Through the review of the literature, we collected the patients’ data, including age, gender, chief complaint, hematologic examination, size and location of the lesion, cavity formation, presence of calcification and treatment method. Referring to the studies already published, some items were not available for each case2, 8, 10, 12, 14). Information for the gender of the patient could be confirmed in 27 cases, that for the age in 20 cases, and that for the clinical pattern in 27 cases. Hematologic findings were described in 15 cases. Size of the lesion could be determined in 21 cases. Radiographic or pathologic findings were described in 27 cases. Diagnostic method could be confirmed in 28 cases and treatment method in 27 cases.


The cases of pulmonary inflammatory pseudotumor reported in Korea are summarized in Table 1. Male was more prevalent than female in 22 out of 27 cases (81.5%) and the mean age was 37.9 years old (range: 6–63 yrs).
As for the clinical features, a majority of the patients, 12 cases (44.4%) out of 27 cases, complained of cough, followed by chest pain in 8 cases (29.6%), fever in 6 cases (22.2%), hemoptysis and sputum in 4 cases (15%), respectively, and dyspnea in 3 cases (11.1%). Other symptoms, including dyspnea on exertion, general weakness, headache, upper abdominal pain and blood tinged sputum, were present in one case, respectively. Respiratory symptoms were present in 22 cases (78.6%) out of 28 cases at the time of diagnosis. Three cases (11.1%) were asymptomatic.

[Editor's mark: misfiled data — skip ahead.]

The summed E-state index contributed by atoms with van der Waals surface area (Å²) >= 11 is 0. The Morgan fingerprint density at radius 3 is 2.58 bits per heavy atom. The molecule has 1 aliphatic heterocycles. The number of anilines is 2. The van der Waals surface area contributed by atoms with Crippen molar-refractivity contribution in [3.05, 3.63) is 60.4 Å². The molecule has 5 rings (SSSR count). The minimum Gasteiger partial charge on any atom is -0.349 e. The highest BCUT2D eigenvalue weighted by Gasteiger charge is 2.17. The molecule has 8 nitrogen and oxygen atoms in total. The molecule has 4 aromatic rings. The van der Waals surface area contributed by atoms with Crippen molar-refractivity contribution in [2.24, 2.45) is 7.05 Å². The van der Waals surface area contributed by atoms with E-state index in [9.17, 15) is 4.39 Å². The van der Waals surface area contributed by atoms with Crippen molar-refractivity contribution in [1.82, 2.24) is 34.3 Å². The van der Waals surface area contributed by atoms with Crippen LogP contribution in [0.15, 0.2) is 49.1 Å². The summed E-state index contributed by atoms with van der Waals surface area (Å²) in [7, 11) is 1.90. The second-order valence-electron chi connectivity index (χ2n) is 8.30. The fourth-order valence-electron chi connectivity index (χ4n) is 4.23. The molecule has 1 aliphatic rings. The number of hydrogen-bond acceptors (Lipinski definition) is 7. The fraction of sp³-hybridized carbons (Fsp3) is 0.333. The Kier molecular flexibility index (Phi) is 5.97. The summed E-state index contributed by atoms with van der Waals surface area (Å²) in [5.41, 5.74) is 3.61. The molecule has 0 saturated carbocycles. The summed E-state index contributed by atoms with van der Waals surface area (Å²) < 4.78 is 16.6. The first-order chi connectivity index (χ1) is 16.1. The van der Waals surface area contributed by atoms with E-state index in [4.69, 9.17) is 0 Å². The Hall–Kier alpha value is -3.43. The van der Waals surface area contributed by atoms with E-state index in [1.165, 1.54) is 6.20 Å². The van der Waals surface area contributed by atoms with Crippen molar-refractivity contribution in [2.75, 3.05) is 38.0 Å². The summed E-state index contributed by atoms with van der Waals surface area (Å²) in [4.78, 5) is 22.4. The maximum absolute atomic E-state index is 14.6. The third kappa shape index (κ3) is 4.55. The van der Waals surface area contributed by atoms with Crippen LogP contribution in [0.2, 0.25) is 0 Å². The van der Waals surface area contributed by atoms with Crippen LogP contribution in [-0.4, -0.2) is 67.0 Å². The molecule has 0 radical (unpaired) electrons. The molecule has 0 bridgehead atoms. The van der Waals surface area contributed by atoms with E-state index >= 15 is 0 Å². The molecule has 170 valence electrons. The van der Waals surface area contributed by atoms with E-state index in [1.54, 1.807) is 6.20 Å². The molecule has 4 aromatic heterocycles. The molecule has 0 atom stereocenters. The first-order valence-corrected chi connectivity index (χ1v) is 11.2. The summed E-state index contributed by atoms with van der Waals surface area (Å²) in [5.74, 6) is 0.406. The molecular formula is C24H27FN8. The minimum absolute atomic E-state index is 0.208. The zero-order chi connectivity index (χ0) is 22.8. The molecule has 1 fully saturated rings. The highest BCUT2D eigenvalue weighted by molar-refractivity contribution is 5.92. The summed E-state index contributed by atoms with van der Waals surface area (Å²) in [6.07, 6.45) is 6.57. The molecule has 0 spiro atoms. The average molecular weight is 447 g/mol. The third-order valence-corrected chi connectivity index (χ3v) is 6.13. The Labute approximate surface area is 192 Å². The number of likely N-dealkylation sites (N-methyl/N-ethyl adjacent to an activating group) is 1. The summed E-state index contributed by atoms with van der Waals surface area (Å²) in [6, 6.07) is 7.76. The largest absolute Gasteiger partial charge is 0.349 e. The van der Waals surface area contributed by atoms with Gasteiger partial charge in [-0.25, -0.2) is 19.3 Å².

Among those 15 cases in which the hematologic findings could be determined, there was normal finding in 8 cases (53.3%), anemia in 3 cases (20%) and neutropenia, thrombocytopenia, eosinophilia, leukocytosis, elevated ESR in one case, respectively (6.7%). Leukocytosis was observed together with anemia in one case13)
Based on the longest diameter, the average size of the lesion was 4.8 cm (1.5–14 cm). As for the location of the lesion in 28 cases, there was lung parenchymal lesion in 24 cases (85.7%), endobronchial lesion in 3 cases (10.7%) and endotracheal lesion in 1 case (3.6%). Other than the endotracheal lesion, the lesion was in the right side in 13 cases (46.4%), in the left side in 12 cases (42.8%) and bilateral in 2 cases (7.1%).
In 27 cases with radiographic or pathologic findings stated, calcification was seen in 5 cases (18.5%)7, 8, 13, 15, 16) and cavity formation was seen in 3 cases (11.1%)8, 14).
As for the diagnostic methods, the open thoracotomy was the most prevalent with 23 cases (82.1%) out of 28 cases; among these 23 cases, one case was diagnosed accidentally after the patient underwent left lower lobectomy due to bronchiectasis. Otherwise, the tumor was totally removed using a bronchoscope in 1 case (3.6%)3), and was diagnosed through percutaneous fine needle aspiration (FNA) biopsy in 2 cases (7.1%)11, 16) and core needle gun biopsy in 2 cases (7.1%)14).
As for treatment, thoracotomy was performed in 23 cases (85.2%) out of 27 cases. Rigid bronchoscopic removal was performed in 1 case (3.7%)3). Prednisolone therapy was done in 2 cases (7.4%) out of 27 cases; in one case, a daily dose of 15 mg was given for 45 days with tapering11). We used 20 mg of prednisolone on the first day and tapered it within the 6 month treatment period. One case (3.7%) showed improvement with the lesion being decreased and symptoms improved with conservative treatment16). Recurrence after surgery was reported in 1 case (4.3%)6) out of 23 cases.